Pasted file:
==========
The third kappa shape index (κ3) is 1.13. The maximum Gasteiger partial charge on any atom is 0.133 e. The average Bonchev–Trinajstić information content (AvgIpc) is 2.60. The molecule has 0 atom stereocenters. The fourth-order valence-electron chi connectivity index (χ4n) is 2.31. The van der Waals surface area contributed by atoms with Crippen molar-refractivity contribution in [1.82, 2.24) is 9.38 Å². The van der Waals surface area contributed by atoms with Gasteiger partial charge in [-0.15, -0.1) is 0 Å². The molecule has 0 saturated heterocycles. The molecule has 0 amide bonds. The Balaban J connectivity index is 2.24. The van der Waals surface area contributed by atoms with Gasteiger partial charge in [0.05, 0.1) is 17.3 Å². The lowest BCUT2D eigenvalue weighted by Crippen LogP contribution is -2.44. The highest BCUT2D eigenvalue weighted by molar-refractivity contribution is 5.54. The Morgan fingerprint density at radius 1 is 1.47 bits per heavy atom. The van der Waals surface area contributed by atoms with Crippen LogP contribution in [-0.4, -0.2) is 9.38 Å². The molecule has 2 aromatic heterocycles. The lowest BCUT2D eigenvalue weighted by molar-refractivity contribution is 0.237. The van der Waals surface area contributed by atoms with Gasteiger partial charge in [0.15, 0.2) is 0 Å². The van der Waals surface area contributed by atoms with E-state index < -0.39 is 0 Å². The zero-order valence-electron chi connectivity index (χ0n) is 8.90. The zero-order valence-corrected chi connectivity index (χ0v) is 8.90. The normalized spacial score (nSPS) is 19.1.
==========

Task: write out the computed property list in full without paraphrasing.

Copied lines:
The third kappa shape index (κ3) is 1.13. The maximum Gasteiger partial charge on any atom is 0.133 e. The average Bonchev–Trinajstić information content (AvgIpc) is 2.60. The molecule has 0 atom stereocenters. The fourth-order valence-electron chi connectivity index (χ4n) is 2.31. The van der Waals surface area contributed by atoms with Crippen molar-refractivity contribution in [1.82, 2.24) is 9.38 Å². The van der Waals surface area contributed by atoms with Gasteiger partial charge in [-0.15, -0.1) is 0 Å². The molecule has 0 saturated heterocycles. The molecule has 0 amide bonds. The Balaban J connectivity index is 2.24. The van der Waals surface area contributed by atoms with Gasteiger partial charge in [0.05, 0.1) is 17.3 Å². The lowest BCUT2D eigenvalue weighted by Crippen LogP contribution is -2.44. The highest BCUT2D eigenvalue weighted by molar-refractivity contribution is 5.54. The Morgan fingerprint density at radius 1 is 1.47 bits per heavy atom. The van der Waals surface area contributed by atoms with Crippen LogP contribution in [-0.4, -0.2) is 9.38 Å². The molecule has 2 aromatic heterocycles. The lowest BCUT2D eigenvalue weighted by molar-refractivity contribution is 0.237. The van der Waals surface area contributed by atoms with Gasteiger partial charge in [0.15, 0.2) is 0 Å². The van der Waals surface area contributed by atoms with E-state index < -0.39 is 0 Å². The zero-order valence-electron chi connectivity index (χ0n) is 8.90. The zero-order valence-corrected chi connectivity index (χ0v) is 8.90. The normalized spacial score (nSPS) is 19.1.